The instruments have to be trained in such a manner that at the right time, the right action proceeds. It is like a good writer who does not keep a good fountain pen, and when he stars writing there is no ink in it, or the nib is very weak, and cannot take the flow. A Karmayogin is one who keeps all his instruments in perfect order. If he is an orator he keeps his throat perfectly well; his language perfectly articulate; his sense of emphasis falling at the right point, at the right moment, in the right manner: these are his instruments, and his instruments must be perfected. All the exercises he has to do, so when the Divine finds in him the instrument, the instrument must be perfect.
This is for us the most difficult part of Karmayoga. As compared to this process, the other two are simpler, although they are also sufficiently difficult, but this is the most difficult. They are so many instruments, so many elements in us. In fact, this aspect is dealt with by in the Gita in the last six chapters of the Gita. The last six chapters of the Gita are not sufficiently understood even by great–learned people, as what is the significance of these last six chapters.
In the last six chapters Sri Krishna says in detail what are the instruments of action; what are the three Gunas, Sattwa, Rajas and Tamas, which are moving in action; what are the different kinds of the states of mind, in Sattwa, Rajas and Tamas; what are the different kinds of efforts in Sattwa, Rajas and Tamas; what are the kinds of śraddhā, the faith, again in Sattwa, Rajas and Tamas; what is tapasyā again in Sattwa, Rajas and Tamas; what is dāna in again Sattwa, Rajas and Tamas; what is yajña in Sattwa, Rajas and Tamas.
He describes in detail so that the whole instrumentality, all the elements in the instruments are analysed very briefly. You might almost say, “What is this repetition all the time?” In everything Sri Krishna says, “Sattwa is this, Rajas is this, Tamas is this.” Because in every aspect our instrument should be so perfected! You must know that this is Tamas, this is Rajas, this is Sattwa; and then you can know that even Sattwa is not the highest. And Sri Krishna speaks of triguṇātīta: you should be able to go beyond the three Gunas. It is only when you perfect your Sattwa consciousness that you can go beyond; and then in that state, your instruments are so perfected that the Divine will, will go straight like a shot without any obstruction.
These last six chapters therefore culminate. In fact this whole thing cannot be obtained unless Jnana, Karma, Bhakti, all are united. But united for what purpose? For the sake of action. The whole emphasis in the Bhagavad Gita is: ‘action is better than inaction’, and you should never allow inaction: that is the basic emphasis. Therefore, when you unite Karma, Bhakti, Jnana, whatever their respective boons and their results, all of them have to be utilised, so that ultimately the Divine’s will manifests.
The one sentence that Sri Krishna had told Arjuna in the beginning: “Why are you gripped by this depression? Stand up and fight.” This is the basic proposition. But fight divinely, stand up like a divine warrior, not like a feeble coward individual who wants to run away, and whose mind is confused, who is egoistic, calculating this, calculating that: not like that. Be a warrior but a divine warrior, and fight vigorously like an instrument, such an instrument that you don’t fight at all, it is the Divine who fights; it is the Divine who shoots, not you. This is the perfection.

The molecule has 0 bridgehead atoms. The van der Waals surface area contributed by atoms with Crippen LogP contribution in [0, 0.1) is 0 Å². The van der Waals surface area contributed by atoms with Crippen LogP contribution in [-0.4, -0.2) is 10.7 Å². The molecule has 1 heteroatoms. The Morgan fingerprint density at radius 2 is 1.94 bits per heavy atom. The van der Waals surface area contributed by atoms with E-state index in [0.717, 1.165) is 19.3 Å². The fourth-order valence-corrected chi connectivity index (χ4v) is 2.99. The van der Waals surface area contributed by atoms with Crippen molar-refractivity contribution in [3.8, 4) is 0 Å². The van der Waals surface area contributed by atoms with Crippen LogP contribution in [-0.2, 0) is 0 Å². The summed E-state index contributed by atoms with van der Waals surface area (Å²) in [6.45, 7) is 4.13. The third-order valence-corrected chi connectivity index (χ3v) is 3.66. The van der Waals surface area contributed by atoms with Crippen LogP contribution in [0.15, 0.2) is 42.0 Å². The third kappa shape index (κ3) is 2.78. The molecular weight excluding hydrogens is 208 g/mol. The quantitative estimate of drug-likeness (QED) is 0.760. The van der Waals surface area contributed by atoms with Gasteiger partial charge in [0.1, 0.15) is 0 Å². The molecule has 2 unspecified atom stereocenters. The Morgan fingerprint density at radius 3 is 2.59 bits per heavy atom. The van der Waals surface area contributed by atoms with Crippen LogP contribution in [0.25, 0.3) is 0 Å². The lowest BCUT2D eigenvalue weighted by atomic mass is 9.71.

Karmayoga, we can conclude again, has three aspects: the object is to be able to manifest the divine action. The instrument is the Will, but since this Karmayoga is an integral Yoga, the Will is combined with Knowledge and Emotion, but with a greater emphasis upon will. And the method is: first, purification of the will, concentration of the will, renunciation of the right type: this is the minimum.
In the second stage, the knowledge of what is the karma, akarma, vikarma, then, endurance, by which a true equality is achieved in enduring everything. Secondly, knowledge of eventology: that is ‘in all events, there is a divine will’: that knowledge, so that you become equal by luminous knowledge, you know! It is not merely ‘Shraddha’ or ‘Trust’, that everything are in the hands of God, you really know. And then, resign: you are able to go to the chamber of God, offer everything, and say to the Divine, “You act!” And really you do not act; or even if you act, you say to the Divine, “I am only acting because I am obliged to act, it is my habit, but please give me failure if it is not according to Your will, give success, if it is Your will, or do something else, which I am not even thinking of: all is welcome if it comes from You.” This is the second process, middle process.
And the highest process is: perfection of all the instruments, in such a manner that ultimately you are able to transcend even the Sattwa in every movement; every fibre of the being; and ultimately the Divine’s will can manifest, triguṇātīta. The action of the Divine is neither Sattwic, nor Rajasic, nor Tamasic. The Divine action is another quality altogether: it is saccidānanda. There is neither Sattwa, nor Rajas, nor Tamas, it is Satchitananda. There is a pure being, pure consciousness, pure will, pure delight. It is that action that should be able to manifest itself through you. This is the highest Karmayoga as given in the Gita.
I am speaking out all this in greater length because the trend of the argument even while doing the second chapter, you should know towards what the whole argument is moving. Therefore I brought even the last six chapters even at this stage. So that we know that ultimately Sri Krishna is preparing Arjuna for that culmination. It is little by little, because Sri Krishna is a good teacher who does not pour everything at one stage, but little by little He reveals, so that he is prepared for the final secret.